By now, we’ve seen a slew of reports on polls that reveal how strongly an extended work stoppage would hurt the National Football league. The latest comes from an Adweek/Harris Poll survey of 2,124 American adults:

When Americans were asked how much more or less likely they are, if at all, to watch football when the season begins, two thirds report that they will not be any more or less likely to watch (67%) yet one in five say they will be less likely to watch (19%) with 11% much less likely. Very few Americans will be more likely to watch (4%) and 10% are not sure.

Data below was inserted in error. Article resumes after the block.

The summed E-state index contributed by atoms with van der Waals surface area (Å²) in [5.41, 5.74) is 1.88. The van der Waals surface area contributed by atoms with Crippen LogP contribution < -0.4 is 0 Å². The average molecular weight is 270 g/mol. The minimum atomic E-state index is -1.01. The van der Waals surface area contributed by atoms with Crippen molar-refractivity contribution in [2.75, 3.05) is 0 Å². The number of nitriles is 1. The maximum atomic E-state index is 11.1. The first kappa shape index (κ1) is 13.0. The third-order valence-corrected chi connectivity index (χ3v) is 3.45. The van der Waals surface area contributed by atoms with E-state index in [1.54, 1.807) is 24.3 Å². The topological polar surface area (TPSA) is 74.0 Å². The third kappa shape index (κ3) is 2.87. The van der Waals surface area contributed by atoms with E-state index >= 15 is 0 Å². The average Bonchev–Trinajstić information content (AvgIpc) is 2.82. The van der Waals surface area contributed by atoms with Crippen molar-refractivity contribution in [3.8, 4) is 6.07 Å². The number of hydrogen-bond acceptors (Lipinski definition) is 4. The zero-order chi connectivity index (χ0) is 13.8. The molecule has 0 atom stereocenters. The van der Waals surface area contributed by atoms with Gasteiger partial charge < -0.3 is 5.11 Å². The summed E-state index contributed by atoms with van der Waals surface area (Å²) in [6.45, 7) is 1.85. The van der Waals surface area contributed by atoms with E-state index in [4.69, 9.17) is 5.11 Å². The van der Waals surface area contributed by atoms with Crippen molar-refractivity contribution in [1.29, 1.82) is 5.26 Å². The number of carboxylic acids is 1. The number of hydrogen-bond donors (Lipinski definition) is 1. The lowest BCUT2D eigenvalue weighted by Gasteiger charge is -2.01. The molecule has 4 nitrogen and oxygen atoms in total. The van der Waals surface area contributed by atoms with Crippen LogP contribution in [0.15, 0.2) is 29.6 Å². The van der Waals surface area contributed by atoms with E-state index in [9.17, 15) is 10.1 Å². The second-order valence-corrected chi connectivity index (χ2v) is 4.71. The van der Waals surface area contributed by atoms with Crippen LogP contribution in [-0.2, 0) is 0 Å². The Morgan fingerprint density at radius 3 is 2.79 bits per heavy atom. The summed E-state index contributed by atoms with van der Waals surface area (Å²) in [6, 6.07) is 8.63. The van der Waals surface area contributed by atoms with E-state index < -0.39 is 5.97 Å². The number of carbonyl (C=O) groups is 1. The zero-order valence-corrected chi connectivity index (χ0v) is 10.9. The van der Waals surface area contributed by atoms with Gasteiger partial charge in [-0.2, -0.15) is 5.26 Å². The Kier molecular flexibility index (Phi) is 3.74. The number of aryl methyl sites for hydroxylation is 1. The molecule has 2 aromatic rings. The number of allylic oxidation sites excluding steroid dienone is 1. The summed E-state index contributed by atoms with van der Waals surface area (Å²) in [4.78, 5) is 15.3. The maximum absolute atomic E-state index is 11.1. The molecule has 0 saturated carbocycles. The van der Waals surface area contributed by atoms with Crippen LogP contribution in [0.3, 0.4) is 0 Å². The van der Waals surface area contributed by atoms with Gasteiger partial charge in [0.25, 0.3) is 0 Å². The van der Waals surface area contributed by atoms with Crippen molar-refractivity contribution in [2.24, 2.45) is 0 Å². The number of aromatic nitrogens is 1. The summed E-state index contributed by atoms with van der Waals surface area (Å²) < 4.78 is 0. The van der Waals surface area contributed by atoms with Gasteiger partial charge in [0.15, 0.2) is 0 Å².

I stubbornly refuse to believe it. I think that people are just bitter and frustrated right now, in the same way that a bad fight causes many of us to feel as though we’re destined to break up with our girlfriends and boyfriends. But time heals all wounds, and the return of football if/when the lockout ends will give fans a chance to regroup and return to stadiums.

Pro Football Talk’s Mike Florio┬áhas “a feeling that the NFL will shrug at the 19 percent as simply the manifestation of fan frustration that would dissipate instantly once the lockout ends.” Florio thinks the poll is very flawed, and I completely agree.

I am 99 percent sure that about 90 percent of those 19 percent will be watching football on Sundays in the fall. The NFL will have to work hard to win back the few that bail, but this league is as close to bulletproof as RoboCop.